By Andrew Myers

I am stumbling around my flat with my headphones on, pointing my iPad at a postcard. The cats don’t seem impressed, but they don’t know that what I am actually doing is time-travelling through local history, thanks to an innovative AR app called Apparitions.

Viewing St Leonards pier with the special app and trigger postcard
PICTURE: Luciana Haill

This ‘digital artwork’ is the brainchild of internationally-recognised digital artist Luciana Haill. Augmented Reality (AR) involves superimposing computer graphics on top of a live image. You point your device camera at something in the real world, the sorcery of ‘code’ triggers the graphics, and voilà, your view of reality is augmented.

In the case of the Apparitions app, AR enables users to interact with animated ghost-like 3D reconstructions of three ill-fated local landmarks: the Hastings Memorial Clock Tower, destroyed by arson in 1973; St Leonards Pier, demolished in 1951 after storm and fire damage; and the Bexhill beach huts, swept away by a storm in 1905.

To view the artworks, you first need to download the free app from Then you actually have to leave the house, and hunt down the postcards which contain the code to trigger the graphics. They are available from a number of locations around Hastings and St Leonards.

And don’t forget your headphones, because the artworks contain specially created immersive soundscapes, and it’s these that really bring the experience to life. I love the collision between the newness of the technology and the eerie frisson of nostalgia evoked by the disembodied sounds of the past.

Now, I am no stranger to technology, but I was nevertheless grateful to have Luciana demonstrate the app to me in person. Luciana is artist-in-residence in the Department of Psychology at the University of Greenwich, breaking new ground in the unchartered area where art, technology and neurology come together.

After moving to Hastings in 2012, she fell in love with the history of the area and felt driven to create the app. “I am fascinated by the relationship of history, new technologies, memory and dreams. To me these augmented reality landmarks are like ghosts which Smartphones can allow us to see.”

As with all new technologies, a little patience is required, and the project wasn’t free from frustrations. The app is currently only available for Apple devices, though Luciana is seeking funding to develop an Android version.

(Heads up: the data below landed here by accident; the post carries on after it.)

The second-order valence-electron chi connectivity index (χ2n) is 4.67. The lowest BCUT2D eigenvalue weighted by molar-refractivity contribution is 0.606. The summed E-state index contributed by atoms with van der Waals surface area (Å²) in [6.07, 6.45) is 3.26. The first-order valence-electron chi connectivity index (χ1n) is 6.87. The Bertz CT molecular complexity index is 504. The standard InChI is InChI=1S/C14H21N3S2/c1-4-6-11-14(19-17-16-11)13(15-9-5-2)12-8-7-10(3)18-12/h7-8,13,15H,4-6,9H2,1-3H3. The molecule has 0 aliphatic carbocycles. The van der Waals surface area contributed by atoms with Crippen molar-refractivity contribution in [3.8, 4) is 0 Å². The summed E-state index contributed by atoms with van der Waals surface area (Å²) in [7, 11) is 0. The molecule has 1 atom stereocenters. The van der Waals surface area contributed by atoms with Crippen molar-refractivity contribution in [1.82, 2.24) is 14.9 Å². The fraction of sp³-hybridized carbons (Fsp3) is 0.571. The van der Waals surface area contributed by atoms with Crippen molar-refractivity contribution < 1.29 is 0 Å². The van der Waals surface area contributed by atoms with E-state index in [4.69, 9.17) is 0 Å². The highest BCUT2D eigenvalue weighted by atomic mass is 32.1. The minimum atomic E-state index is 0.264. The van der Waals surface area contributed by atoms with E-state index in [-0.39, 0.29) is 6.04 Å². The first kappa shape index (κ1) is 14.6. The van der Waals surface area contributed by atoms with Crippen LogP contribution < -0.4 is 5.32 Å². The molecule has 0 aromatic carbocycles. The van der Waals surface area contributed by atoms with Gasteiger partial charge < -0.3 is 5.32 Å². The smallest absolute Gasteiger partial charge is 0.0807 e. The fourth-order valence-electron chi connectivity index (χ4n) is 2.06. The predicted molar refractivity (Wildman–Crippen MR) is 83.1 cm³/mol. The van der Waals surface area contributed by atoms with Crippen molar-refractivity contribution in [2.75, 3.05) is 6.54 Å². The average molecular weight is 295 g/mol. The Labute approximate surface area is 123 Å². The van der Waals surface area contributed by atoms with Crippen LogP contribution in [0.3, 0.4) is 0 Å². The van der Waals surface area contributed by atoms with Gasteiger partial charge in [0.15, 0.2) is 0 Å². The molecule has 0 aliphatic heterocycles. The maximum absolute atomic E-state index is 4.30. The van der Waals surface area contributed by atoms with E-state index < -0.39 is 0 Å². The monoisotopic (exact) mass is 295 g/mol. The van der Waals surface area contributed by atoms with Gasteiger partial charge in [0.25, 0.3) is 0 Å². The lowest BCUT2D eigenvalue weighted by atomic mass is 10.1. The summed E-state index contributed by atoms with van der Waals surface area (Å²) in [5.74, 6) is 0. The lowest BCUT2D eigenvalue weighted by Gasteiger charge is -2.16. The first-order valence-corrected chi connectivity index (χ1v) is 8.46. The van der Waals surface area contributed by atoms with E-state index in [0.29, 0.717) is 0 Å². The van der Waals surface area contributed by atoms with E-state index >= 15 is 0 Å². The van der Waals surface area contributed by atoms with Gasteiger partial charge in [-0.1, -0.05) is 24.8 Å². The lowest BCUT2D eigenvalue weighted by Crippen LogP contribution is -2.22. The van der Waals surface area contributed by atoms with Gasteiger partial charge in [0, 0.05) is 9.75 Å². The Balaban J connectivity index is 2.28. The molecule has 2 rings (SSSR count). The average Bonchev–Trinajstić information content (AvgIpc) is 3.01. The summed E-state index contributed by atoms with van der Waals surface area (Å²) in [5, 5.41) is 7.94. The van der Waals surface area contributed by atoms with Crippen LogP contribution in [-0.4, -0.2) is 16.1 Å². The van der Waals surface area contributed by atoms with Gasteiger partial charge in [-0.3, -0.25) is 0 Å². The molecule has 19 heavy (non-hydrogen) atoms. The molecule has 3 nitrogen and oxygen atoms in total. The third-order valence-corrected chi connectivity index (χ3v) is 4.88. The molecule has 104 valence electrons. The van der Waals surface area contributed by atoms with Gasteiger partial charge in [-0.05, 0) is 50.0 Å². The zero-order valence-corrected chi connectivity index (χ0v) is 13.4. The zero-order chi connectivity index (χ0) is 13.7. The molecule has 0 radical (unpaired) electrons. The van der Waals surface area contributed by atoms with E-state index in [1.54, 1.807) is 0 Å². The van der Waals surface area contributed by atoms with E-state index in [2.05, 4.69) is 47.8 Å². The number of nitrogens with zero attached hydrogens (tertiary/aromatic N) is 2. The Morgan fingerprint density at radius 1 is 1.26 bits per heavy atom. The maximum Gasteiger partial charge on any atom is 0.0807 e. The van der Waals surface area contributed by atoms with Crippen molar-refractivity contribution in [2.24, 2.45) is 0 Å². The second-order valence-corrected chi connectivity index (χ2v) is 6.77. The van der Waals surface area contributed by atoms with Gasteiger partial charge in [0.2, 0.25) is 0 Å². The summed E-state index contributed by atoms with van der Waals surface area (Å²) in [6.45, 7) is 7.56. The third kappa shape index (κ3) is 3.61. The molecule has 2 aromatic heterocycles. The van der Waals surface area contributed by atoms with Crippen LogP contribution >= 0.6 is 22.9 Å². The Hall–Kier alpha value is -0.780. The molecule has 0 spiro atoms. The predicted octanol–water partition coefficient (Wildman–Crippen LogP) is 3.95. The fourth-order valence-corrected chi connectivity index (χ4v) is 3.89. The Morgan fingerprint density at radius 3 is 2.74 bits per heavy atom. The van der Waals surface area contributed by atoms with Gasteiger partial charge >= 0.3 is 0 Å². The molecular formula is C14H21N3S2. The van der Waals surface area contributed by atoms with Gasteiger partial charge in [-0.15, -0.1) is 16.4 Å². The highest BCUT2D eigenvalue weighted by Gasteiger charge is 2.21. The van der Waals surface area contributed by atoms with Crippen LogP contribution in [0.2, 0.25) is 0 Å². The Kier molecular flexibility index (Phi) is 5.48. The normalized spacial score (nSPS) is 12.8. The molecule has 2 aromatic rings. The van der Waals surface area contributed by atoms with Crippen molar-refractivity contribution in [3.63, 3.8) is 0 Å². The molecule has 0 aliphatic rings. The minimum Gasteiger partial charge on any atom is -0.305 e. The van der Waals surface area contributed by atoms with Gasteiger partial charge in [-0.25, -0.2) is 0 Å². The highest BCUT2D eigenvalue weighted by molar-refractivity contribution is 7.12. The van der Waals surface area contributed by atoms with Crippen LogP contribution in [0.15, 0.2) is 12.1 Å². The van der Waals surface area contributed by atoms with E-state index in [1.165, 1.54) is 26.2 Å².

And it was an unlikely casualty of the new GDPR regulations. The original intention was to use geolocation triggers (like Pokemon Go!) so the digital reconstructions would have appeared in their original locations. But the myriad legal implications of GDPR turned out to be prohibitive.

However, with a bit of jiggery-pokery, if you visit the original sites and position the trigger postcards correctly, you can use the screenshot feature of your device to take photos of the ‘apparitions’ as they may have appeared in their heyday. And this is what I love about the app: rather than encouraging us to escape into some virtual fantasy world, it prompts the user to interact with the history of their local area.

Luciana’s enthusiasm for the project is infectious, and she is always on the lookout for other ‘lost landmarks’ as the basis for new apparitions. Sadly, it looks increasingly likely that St Leonard’s parish church may one day be a candidate for the Apparitions treatment.

Of the three existing apparitions, the most personal and narrative-led work is Londoner Alan Clark’s true story of the Bexhill Beach Huts.

The only item to survive the storm that destroyed his family’s hut was a metal plated teapot, rescued bobbing about in the sea the next day.

Within the app, the teapot becomes an unlikely but quintessentially English symbol of survival and continuity. And you can see the real thing for yourself at Luciana’s event on the 10th November.

Luciana Haill, Apparitions 5pm, 10th November Old Hastings History Centre, 21 Courthouse Street TN34 3AU

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